Potential for growth by Bernice Clark

Vegetables are funny things — both in the strange and amusing sense of the word. Well that’s what we’ve found with some of the ones grown in our Languedoc garden. Some of our strange shaped, lovingly grown potager produce even ends up in holiday photos of visiting family and friends but I’m quite certain, however, that what amuses them during a sun and wine fuelled sojourn in the South of France probably looks a bit embarrassing and unfunny when viewed back in the UK. A mouse shaped potato? You’d have to have been there and all that. So often the case with holiday photos, though!

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Tweets, hashtags, comments, trends, lists, follow, friends, @ signs and connect by Claire Savarino

tweet1Are these words you have seen or heard? They are the words of the 21 st century, part of the 'new age' communication where you don't have analogue telephones any more, receiving a letter in the post is rare and writing with pen and paper is becoming a memory.
Twitter is a social media platform that was introduced after facebook, and although its aim is also to communicate, it operates very differently. Twitter is used more by celebrities and public figures, to network and follow others. Official pages are marked with a blue star with a tick inside - a logo that proves that the page is owed by the official person.
Tweets on Twitter are limited to 140 caracters.

Twitter is more of an open playground; unlike Facebook, you can network with many people without having to be confirmed as a friend. You can follow people openly and there aren't any restrictions on who can see your tweets.

tweet2To get started on Twitter, you just need to create your account and input your details. It can either be for you personally or for your group or business. There are no rules as to who can have a Twitter page; you could set one up for your pet if you wanted. You just have to manage it. Then you will be asked to select some people you wish to follow in different categories. After selecting a few from each, you will then be able to confirm and personalize your page. Now you can start tweeting anything you want. The hard part is having the time to read all your tweets and your followers.

# hashtag is a sign you can type anywhere in your tweet before the word you wish to categorize. Using the hashtag will help your tweets show up more easily in a Twitter search. They are normally very popular and often used for trending topics.

@ To connect with people you need to use the @ sign. Each account has a name and it begins with @ such as @testname. By typing this into you tweet, this person will receive a notification to tell them that their name has been tweeted by you.

Retweets are easy. If you like what you read by someone you are following you can simply click on the retweet and this will automatically appear on your newsfeed for all your followers to see. You can also click on favorite to mark a tweet that you like.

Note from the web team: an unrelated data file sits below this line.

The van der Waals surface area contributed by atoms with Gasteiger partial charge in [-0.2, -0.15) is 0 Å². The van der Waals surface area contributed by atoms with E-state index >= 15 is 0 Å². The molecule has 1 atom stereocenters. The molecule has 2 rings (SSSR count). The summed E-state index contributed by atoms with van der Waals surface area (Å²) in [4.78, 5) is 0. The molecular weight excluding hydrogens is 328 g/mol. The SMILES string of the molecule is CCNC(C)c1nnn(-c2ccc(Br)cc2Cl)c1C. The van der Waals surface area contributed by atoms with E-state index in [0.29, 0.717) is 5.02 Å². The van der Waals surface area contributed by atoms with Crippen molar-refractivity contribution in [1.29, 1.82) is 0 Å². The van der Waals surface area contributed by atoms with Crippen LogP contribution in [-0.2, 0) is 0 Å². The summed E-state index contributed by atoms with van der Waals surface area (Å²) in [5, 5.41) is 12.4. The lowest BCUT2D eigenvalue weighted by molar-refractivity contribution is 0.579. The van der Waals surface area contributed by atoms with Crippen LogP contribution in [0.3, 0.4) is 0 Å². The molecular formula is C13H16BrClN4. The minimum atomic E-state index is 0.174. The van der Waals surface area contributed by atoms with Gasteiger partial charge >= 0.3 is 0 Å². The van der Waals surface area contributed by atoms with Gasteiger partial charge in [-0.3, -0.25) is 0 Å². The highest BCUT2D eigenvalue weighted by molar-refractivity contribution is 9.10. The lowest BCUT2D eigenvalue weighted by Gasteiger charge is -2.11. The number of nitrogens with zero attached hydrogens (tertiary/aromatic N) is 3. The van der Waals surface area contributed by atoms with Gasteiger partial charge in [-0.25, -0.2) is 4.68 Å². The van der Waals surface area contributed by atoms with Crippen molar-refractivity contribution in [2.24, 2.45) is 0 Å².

# It is impossible to cover all of the functions and areas of this social media platform, but I hope it has provided you with an insight on what Twitter is and how it can help you market yourself or your company.

tweet3If you are looking for someone to assist you or your business in your social media marketing and manage your social media pages please contact me at This email address is being protected from spambots. You need JavaScript enabled to view it.

Battling with Bovary by Adam Thorpe

Battling with BovaryGustave Flaubert's Madame Bovary (1857) is arguably the most famous novel in the world. It took Flaubert five years of hard graft to write, and its tale of boredom and adultery in the flatlands of Normandy is an astonishing feat both of style and substance. It was also revolutionary, in that Flaubert expended his obsessive energies on a rather banal (if tragic) fait divers in a local newspaper, and decided to exclude any authorial commentary. The mid-nineteenth century was a very conservative, moralising time in France, but what really shocked the establishment was not just the depiction of a married woman sleeping with other men, but the fact that she became even more attractive as a result. The author and publisher were unsuccesfully put on trial not only for obscenity but also for insulting religion and the institution of marriage: sales exploded.

S ome years ago I received a letter from my publishers, wondering if I felt like translating Flaubert's masterpiece. Having just written three novels in three years, my well of imagination was bone dry, and I thought this would be a break: no story to dream up out of a blank page. What naivety! Three years later, I translated the final famous sentence and then started all over again, reworking just as Flaubert had endlessly done – his hundreds of drafts can be viewed on the University of Rouen's website I sometimes feel I actually wrote the original, so deeply has it entered my bones. Every sentence in the novel has a superb music: in fact, the author's main aim was to make something beautiful out of ugliness and ordinariness, while satirising modern society along the way. Perhaps the only sympathetic character (at least by the end) is Charles, Emma's long-suffering but excruciatingly dull husband, whose absurd appearance as a schoolboy viewed by a classmate (the nearest we ever have to a narrator) opens the book. In fact, the book could be called Charles Bovary.